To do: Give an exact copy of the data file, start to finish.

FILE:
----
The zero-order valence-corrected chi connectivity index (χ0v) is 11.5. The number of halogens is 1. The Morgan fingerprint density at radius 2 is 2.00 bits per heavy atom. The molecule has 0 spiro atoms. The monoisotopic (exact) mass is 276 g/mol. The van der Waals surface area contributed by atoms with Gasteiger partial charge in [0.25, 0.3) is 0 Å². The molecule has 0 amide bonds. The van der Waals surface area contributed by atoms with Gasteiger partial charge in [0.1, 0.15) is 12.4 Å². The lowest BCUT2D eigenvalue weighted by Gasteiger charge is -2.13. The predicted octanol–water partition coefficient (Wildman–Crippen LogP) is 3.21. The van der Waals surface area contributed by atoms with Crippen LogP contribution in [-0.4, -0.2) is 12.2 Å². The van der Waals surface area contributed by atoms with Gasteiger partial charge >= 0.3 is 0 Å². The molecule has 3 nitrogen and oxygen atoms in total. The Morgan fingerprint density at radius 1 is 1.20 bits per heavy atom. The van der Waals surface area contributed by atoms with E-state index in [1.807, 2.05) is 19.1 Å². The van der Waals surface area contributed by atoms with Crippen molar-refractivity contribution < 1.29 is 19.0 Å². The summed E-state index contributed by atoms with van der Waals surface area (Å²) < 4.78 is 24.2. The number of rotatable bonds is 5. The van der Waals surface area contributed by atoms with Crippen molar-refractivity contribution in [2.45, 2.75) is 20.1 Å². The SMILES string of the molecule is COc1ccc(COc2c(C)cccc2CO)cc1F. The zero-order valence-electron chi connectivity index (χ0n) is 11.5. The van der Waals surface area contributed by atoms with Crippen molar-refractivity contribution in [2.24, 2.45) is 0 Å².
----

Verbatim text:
The zero-order valence-corrected chi connectivity index (χ0v) is 11.5. The number of halogens is 1. The Morgan fingerprint density at radius 2 is 2.00 bits per heavy atom. The molecule has 0 spiro atoms. The monoisotopic (exact) mass is 276 g/mol. The van der Waals surface area contributed by atoms with Gasteiger partial charge in [0.25, 0.3) is 0 Å². The molecule has 0 amide bonds. The van der Waals surface area contributed by atoms with Gasteiger partial charge in [0.1, 0.15) is 12.4 Å². The lowest BCUT2D eigenvalue weighted by Gasteiger charge is -2.13. The predicted octanol–water partition coefficient (Wildman–Crippen LogP) is 3.21. The van der Waals surface area contributed by atoms with Crippen LogP contribution in [-0.4, -0.2) is 12.2 Å². The van der Waals surface area contributed by atoms with Gasteiger partial charge >= 0.3 is 0 Å². The molecule has 3 nitrogen and oxygen atoms in total. The Morgan fingerprint density at radius 1 is 1.20 bits per heavy atom. The van der Waals surface area contributed by atoms with E-state index in [1.807, 2.05) is 19.1 Å². The van der Waals surface area contributed by atoms with Crippen molar-refractivity contribution < 1.29 is 19.0 Å². The summed E-state index contributed by atoms with van der Waals surface area (Å²) < 4.78 is 24.2. The number of rotatable bonds is 5. The van der Waals surface area contributed by atoms with Crippen molar-refractivity contribution in [2.45, 2.75) is 20.1 Å². The SMILES string of the molecule is COc1ccc(COc2c(C)cccc2CO)cc1F. The zero-order valence-electron chi connectivity index (χ0n) is 11.5. The van der Waals surface area contributed by atoms with Crippen molar-refractivity contribution in [2.24, 2.45) is 0 Å².